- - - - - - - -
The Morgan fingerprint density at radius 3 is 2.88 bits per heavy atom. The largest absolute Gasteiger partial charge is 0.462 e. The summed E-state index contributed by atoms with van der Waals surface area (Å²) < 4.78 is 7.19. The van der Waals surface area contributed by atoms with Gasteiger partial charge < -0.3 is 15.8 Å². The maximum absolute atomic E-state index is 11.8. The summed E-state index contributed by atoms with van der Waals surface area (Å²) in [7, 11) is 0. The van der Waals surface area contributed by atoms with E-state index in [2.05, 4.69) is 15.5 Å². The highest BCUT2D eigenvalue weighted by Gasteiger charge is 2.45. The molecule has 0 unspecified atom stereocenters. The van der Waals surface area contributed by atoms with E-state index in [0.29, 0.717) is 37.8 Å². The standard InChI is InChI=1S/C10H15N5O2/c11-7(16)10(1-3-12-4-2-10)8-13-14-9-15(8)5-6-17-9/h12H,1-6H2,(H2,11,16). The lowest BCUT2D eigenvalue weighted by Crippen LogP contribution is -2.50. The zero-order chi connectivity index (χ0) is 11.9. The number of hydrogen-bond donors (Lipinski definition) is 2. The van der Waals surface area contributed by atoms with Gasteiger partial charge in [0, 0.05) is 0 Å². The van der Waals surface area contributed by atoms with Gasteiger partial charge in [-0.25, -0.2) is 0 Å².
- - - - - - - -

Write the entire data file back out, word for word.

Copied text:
The Morgan fingerprint density at radius 3 is 2.88 bits per heavy atom. The largest absolute Gasteiger partial charge is 0.462 e. The summed E-state index contributed by atoms with van der Waals surface area (Å²) < 4.78 is 7.19. The van der Waals surface area contributed by atoms with Gasteiger partial charge < -0.3 is 15.8 Å². The maximum absolute atomic E-state index is 11.8. The summed E-state index contributed by atoms with van der Waals surface area (Å²) in [7, 11) is 0. The van der Waals surface area contributed by atoms with E-state index in [2.05, 4.69) is 15.5 Å². The highest BCUT2D eigenvalue weighted by Gasteiger charge is 2.45. The molecule has 0 unspecified atom stereocenters. The van der Waals surface area contributed by atoms with E-state index in [0.29, 0.717) is 37.8 Å². The standard InChI is InChI=1S/C10H15N5O2/c11-7(16)10(1-3-12-4-2-10)8-13-14-9-15(8)5-6-17-9/h12H,1-6H2,(H2,11,16). The lowest BCUT2D eigenvalue weighted by Crippen LogP contribution is -2.50. The zero-order chi connectivity index (χ0) is 11.9. The number of hydrogen-bond donors (Lipinski definition) is 2. The van der Waals surface area contributed by atoms with Gasteiger partial charge in [0, 0.05) is 0 Å². The van der Waals surface area contributed by atoms with Gasteiger partial charge in [-0.25, -0.2) is 0 Å².